Our overall goal for this research plan is to use a mouse model system for pneumonic plague to discover and evaluate Y. pestis genes critical for the development and progression of disease. We will pinpoint these candidates using two methods: transcriptional profiling to reveal genes that are differentially regulated in the various stages of pneumonic plague;and forward genetics approaches to screen/select for Y. pestis genes that are indispensable for development of pulmonary disease.
Specific Aim 1. Comparative transcriptional responses by Y. pestis during the stages of pneumonic plague. We previously developed a whole genome microarray to characterize the bacterial transcriptome during pneumonic plague, but this analysis was technically limited to a late stage of infection. Therefore, we will use quantitative RT-PCR to examine a subset of Y. peso's genes throughout the entire time course of disease. This subset of approximately 250 genes is based on genes that show evidence of differential expression during infection, as well as genes that were not sufficiently explored by microarray technology.
Specific Aim 2. Forward genetics to identify bacterial genes important in the development of pneumonic plague. Transposon site hybridization (TraSH) is a gene discovery strategy using negative selection to dentify bacterial genes that are essential during infection. The microarrays we have constructed will allow us to take advantage of a a TraSH-based approach using array hybridizations to identify Y. pestis genes triplicated in various stages of the pulmonary infection.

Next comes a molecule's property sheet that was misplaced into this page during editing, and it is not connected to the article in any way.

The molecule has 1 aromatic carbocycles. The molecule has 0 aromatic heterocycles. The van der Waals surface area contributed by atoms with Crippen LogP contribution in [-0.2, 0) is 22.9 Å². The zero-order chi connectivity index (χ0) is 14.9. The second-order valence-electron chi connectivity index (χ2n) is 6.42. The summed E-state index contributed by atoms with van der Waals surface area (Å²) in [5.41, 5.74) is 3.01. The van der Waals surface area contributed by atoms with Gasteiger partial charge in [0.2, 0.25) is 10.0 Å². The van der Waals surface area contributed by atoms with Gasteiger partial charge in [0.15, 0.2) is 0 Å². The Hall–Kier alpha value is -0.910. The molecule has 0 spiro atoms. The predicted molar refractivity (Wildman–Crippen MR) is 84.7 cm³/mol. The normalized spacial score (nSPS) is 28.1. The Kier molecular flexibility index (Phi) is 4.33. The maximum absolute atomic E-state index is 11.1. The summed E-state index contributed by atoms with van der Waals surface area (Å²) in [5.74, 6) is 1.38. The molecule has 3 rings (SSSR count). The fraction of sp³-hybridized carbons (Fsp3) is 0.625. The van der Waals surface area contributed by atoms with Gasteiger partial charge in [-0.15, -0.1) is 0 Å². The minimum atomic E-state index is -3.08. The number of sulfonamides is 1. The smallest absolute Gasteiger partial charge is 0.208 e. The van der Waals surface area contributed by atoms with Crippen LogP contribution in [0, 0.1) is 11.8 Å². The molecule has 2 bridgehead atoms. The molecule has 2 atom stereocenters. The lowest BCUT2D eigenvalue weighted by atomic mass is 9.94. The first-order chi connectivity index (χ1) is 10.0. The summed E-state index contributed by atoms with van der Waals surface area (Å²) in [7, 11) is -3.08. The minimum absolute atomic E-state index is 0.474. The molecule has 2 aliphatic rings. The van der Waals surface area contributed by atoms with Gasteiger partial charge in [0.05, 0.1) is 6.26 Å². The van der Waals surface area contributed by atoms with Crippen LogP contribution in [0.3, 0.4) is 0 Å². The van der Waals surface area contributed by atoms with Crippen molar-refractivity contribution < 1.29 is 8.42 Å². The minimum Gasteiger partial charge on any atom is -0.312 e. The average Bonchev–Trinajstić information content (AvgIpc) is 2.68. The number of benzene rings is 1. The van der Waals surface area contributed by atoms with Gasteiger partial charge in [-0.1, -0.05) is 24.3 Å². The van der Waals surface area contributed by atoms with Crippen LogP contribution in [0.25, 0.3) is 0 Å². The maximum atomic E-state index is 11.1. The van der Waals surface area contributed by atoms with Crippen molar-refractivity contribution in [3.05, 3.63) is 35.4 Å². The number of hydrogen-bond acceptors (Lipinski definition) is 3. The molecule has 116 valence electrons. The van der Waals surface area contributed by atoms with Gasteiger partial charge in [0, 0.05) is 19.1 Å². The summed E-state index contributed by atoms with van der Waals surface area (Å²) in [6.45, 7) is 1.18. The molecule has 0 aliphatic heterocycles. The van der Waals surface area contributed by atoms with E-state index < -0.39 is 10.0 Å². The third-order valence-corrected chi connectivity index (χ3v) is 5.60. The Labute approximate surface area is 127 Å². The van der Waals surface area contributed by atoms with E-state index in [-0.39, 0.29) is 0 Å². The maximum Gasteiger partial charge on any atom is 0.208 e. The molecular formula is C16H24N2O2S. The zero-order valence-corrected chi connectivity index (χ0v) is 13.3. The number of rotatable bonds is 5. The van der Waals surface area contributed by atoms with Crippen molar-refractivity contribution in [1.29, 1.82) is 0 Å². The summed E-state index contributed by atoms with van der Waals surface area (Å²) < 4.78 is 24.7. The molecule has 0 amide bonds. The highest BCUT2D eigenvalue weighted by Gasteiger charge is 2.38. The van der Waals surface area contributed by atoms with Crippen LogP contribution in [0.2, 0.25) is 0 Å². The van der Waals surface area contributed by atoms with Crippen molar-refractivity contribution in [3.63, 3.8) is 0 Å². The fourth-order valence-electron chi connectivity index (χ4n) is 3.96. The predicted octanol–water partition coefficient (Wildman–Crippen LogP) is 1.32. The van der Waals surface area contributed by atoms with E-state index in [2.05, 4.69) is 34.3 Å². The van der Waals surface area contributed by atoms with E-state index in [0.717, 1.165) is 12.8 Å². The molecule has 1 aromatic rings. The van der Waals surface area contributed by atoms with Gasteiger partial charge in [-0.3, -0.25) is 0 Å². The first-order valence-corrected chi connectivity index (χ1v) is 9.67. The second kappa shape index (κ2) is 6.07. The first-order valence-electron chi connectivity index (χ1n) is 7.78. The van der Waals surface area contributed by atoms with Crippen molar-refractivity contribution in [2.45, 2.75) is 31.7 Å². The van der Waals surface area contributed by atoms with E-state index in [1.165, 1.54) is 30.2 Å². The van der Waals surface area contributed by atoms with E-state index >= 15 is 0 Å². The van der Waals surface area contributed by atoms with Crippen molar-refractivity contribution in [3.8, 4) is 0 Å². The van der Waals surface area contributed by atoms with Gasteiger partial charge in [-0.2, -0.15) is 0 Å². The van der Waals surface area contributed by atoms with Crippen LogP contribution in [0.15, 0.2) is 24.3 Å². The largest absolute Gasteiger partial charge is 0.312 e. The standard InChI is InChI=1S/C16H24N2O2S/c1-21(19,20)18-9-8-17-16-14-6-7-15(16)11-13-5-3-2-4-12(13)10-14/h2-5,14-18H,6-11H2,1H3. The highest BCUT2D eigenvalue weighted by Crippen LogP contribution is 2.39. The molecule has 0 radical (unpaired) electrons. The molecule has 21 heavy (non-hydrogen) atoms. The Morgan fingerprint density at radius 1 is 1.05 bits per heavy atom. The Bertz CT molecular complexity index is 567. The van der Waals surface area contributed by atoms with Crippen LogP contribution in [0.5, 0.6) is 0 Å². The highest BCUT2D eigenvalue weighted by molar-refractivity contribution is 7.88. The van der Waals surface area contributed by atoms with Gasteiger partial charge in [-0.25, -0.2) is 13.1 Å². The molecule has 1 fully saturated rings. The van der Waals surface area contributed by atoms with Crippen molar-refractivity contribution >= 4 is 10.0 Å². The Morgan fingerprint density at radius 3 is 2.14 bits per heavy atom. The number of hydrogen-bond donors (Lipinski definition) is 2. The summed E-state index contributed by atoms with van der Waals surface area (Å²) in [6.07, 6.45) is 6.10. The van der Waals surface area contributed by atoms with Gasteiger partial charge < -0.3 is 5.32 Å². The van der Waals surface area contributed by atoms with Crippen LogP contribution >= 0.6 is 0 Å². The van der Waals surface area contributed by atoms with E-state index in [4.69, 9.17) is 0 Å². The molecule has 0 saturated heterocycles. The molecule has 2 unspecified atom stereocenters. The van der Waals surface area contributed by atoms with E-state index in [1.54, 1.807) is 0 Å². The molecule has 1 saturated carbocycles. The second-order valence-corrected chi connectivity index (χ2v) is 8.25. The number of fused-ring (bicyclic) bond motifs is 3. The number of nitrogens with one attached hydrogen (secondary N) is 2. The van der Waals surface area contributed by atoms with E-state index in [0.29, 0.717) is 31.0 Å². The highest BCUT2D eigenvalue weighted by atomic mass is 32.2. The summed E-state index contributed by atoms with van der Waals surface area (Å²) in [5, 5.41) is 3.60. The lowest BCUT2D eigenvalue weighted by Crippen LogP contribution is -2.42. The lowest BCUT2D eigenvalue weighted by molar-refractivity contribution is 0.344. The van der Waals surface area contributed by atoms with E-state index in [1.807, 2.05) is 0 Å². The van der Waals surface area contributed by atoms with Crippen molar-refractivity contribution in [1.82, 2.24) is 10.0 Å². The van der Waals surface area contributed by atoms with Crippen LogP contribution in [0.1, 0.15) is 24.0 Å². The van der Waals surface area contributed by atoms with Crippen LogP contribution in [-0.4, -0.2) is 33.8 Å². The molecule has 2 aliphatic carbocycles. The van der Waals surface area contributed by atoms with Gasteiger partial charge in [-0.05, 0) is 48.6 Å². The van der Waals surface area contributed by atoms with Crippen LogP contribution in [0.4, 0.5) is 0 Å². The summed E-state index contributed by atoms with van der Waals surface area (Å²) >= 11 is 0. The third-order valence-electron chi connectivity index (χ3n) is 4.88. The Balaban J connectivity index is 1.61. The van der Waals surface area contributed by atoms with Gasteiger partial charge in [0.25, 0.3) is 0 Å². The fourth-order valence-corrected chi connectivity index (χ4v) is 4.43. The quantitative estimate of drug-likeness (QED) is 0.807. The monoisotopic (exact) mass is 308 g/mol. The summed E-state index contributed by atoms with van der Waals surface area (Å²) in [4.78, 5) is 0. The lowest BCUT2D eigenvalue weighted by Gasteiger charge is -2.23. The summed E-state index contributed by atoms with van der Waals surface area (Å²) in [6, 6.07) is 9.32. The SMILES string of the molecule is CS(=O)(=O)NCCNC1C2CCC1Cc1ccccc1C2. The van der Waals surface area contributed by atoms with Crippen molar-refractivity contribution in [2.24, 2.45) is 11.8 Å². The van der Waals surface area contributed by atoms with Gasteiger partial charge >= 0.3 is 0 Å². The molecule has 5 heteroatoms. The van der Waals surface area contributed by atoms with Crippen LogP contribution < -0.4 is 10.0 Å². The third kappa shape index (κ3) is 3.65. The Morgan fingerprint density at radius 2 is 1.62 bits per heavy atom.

Specific Aim 3. Analyzing the importance and role of candidate virulence-associated genes. The genes selected in the first two Aims will be targeted for further analysis by creating defined mutant strains of Y. pestis. Mutant and control strains will be tested for virulence in the murine model of pneumonic plague, monitoring bacterial proliferation in the lung, dissemination to the spleen, and histopathology to evaluate differences in the manifestation or kinetics of disease. The characterization of mutant strains will be extended to a microarray analysis of host transcriptional responses during infection, done in collaboration with Dr. Virginia Miller.

Public Health Relevance

neumonic plague is considered the greatest threat by Y. pestis with respect to potential bioterrorism, since :he disease is transmitted by aerosol, progresses rapidly, and is. invariably fatal if not treated quickly. This Research Plan combines genomic and genetic approaches with a robust animal model, providing a comprehensive approach for developing new therapeutic strategies.

National Institute of Health (NIH)
National Institute of Allergy and Infectious Diseases (NIAID)
Specialized Center--Cooperative Agreements (U54)
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University of North Carolina Chapel Hill
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